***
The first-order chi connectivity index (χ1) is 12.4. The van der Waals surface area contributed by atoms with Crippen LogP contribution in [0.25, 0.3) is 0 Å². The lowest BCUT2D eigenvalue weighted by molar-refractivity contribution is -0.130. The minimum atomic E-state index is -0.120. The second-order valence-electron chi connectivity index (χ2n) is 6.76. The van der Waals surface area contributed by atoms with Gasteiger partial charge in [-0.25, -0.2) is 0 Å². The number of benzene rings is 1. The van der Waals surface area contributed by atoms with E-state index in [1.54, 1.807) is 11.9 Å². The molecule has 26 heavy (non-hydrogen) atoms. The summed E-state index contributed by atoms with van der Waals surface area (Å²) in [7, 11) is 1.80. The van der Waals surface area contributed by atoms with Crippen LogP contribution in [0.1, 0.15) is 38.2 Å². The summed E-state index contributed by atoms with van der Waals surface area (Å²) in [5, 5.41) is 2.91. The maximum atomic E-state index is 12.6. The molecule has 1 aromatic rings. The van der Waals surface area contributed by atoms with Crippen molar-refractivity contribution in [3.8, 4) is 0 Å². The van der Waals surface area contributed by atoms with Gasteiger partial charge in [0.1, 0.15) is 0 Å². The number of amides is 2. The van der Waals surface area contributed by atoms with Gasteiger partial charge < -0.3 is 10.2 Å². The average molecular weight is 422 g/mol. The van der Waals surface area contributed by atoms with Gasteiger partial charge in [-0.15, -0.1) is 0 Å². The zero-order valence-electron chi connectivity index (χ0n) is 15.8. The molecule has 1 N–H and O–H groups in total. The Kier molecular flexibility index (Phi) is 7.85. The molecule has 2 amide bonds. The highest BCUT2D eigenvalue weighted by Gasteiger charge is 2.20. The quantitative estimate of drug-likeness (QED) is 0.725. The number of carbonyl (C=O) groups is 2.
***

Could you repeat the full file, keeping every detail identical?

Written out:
The first-order chi connectivity index (χ1) is 12.4. The van der Waals surface area contributed by atoms with Crippen LogP contribution in [0.25, 0.3) is 0 Å². The lowest BCUT2D eigenvalue weighted by molar-refractivity contribution is -0.130. The minimum atomic E-state index is -0.120. The second-order valence-electron chi connectivity index (χ2n) is 6.76. The van der Waals surface area contributed by atoms with Gasteiger partial charge in [-0.25, -0.2) is 0 Å². The number of benzene rings is 1. The van der Waals surface area contributed by atoms with E-state index in [1.54, 1.807) is 11.9 Å². The molecule has 26 heavy (non-hydrogen) atoms. The summed E-state index contributed by atoms with van der Waals surface area (Å²) in [7, 11) is 1.80. The van der Waals surface area contributed by atoms with Crippen LogP contribution in [0.1, 0.15) is 38.2 Å². The summed E-state index contributed by atoms with van der Waals surface area (Å²) in [5, 5.41) is 2.91. The maximum atomic E-state index is 12.6. The molecule has 1 aromatic rings. The van der Waals surface area contributed by atoms with Crippen molar-refractivity contribution in [3.8, 4) is 0 Å². The van der Waals surface area contributed by atoms with Gasteiger partial charge in [0.1, 0.15) is 0 Å². The number of amides is 2. The van der Waals surface area contributed by atoms with Gasteiger partial charge < -0.3 is 10.2 Å². The average molecular weight is 422 g/mol. The van der Waals surface area contributed by atoms with Gasteiger partial charge in [-0.15, -0.1) is 0 Å². The zero-order valence-electron chi connectivity index (χ0n) is 15.8. The molecule has 1 N–H and O–H groups in total. The Kier molecular flexibility index (Phi) is 7.85. The molecule has 2 amide bonds. The highest BCUT2D eigenvalue weighted by Gasteiger charge is 2.20. The quantitative estimate of drug-likeness (QED) is 0.725. The number of carbonyl (C=O) groups is 2.